Tuesday, April 18, 2017

On Being Awarded my Microsoft MVP on the Data Platform

The email came on Saturday, April 1st.  It was already a crazy day, with my daughter competing in regionals, several hours away that evening.  Things were a bit of a whirlwind that morning getting her to dress rehearsal in full hair & makeup, costume ready to go and packing bags for our over night stay.  I'm having a very late, very rushed lunch with my boyfriend as 3 MVP calendar invites show up in my inbox.  There's been some mistake, I think.  It is April Fool's Day after all. I wasn't awarded an MVP with this latest round.  Was I?  

Time to check the Social & Promotional folders on my Gmail. And there it is



Congratulations 2017 Microsoft MVP!


I'm actually at a loss for words for a couple of minutes.  I place my phone, face down on the table and quietly say "I've been awarded the MVP.  I can think of so many other people that are more deserving."  To be considered among such company is incredibly humbling.  I'm immediately aware of the responsibility now upon my shoulders.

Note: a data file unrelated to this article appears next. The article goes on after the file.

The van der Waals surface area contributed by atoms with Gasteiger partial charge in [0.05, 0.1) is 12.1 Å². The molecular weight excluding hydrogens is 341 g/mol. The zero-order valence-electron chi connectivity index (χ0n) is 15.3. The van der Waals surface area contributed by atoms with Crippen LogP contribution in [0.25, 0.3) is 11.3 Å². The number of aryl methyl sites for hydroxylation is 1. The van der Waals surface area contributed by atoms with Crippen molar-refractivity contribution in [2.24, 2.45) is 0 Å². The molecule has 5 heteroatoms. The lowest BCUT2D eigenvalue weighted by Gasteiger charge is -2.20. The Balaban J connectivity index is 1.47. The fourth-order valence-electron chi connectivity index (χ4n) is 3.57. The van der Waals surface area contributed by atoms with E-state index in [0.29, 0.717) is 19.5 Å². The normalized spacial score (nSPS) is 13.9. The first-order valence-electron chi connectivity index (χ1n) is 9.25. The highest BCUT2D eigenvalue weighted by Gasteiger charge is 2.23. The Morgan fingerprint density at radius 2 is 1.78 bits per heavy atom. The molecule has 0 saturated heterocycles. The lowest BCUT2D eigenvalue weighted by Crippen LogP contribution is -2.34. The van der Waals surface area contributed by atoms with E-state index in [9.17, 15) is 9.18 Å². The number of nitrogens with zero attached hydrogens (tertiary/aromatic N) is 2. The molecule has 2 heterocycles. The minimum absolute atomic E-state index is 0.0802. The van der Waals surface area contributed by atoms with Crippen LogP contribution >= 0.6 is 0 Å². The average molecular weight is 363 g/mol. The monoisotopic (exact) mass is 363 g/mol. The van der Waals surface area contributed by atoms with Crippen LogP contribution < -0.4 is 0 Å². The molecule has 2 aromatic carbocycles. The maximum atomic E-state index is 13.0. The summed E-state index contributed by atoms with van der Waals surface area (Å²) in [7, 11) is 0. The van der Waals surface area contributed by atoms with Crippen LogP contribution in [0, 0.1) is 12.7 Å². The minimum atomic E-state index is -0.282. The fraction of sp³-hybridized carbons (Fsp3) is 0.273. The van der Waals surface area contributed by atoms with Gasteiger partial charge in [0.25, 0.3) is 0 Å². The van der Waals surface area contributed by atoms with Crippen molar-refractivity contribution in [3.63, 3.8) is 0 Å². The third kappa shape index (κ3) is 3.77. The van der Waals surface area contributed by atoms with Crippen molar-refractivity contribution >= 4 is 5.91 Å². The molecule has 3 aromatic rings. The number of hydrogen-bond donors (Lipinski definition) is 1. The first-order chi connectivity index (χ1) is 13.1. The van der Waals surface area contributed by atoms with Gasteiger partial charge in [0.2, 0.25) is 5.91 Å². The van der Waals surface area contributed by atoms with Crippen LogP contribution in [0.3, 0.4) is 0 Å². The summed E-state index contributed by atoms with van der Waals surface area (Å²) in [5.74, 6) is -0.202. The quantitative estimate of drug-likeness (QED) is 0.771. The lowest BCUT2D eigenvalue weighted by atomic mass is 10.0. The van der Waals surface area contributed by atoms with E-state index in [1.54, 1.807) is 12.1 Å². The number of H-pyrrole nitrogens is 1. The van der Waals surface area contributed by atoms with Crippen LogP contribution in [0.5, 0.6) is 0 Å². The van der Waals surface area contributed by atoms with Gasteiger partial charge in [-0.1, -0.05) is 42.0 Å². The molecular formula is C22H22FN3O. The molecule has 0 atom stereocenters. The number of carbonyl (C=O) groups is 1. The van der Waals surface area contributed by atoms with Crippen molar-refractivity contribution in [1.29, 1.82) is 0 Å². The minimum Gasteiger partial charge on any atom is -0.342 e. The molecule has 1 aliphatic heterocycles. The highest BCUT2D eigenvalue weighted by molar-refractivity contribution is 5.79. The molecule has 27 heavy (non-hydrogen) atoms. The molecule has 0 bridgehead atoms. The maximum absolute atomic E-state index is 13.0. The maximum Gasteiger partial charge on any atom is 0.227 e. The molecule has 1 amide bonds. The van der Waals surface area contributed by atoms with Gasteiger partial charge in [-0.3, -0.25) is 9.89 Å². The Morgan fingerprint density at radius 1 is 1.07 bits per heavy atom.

So what is an MVP & how did I become one?

According to Microsoft, this award is given to exceptional community leaders who share their remarkable passion, real-world knowledge and technical expertise with other through a demonstration of exemplary commitment.  I suppose I do that.  I'm very active with my local user group and I organize SQL Saturday Atlanta (register or submit NOW!).  I speak at SQL Saturdays all across the US every year.  I'm an Idera ACE for 2017 where they encourage me to blog, answer questions in their forums, host #SQLChat and present webinars for them.  I'm co-leader of the PASS Women in Technology Virtual Chapter and host 15+ webinars a year where women speak on technical topics and highlight women technical speakers weekly as they're speaking at different events, presenting webinars or Pre Cons.  I mentor other women to GET OUT THERE and speak.  

Know someone else that should be?

Do you know someone that does all of this and probably more?  If so, I encourage you to NOMINATE that person to be a Microsoft MVP as well.  It applies for women in business and the same holds true for being an MVP.  Once you make it through the door, it's your responsibility to drag someone along with you.  I've already nominated someone that I felt was truly deserving of the award.  

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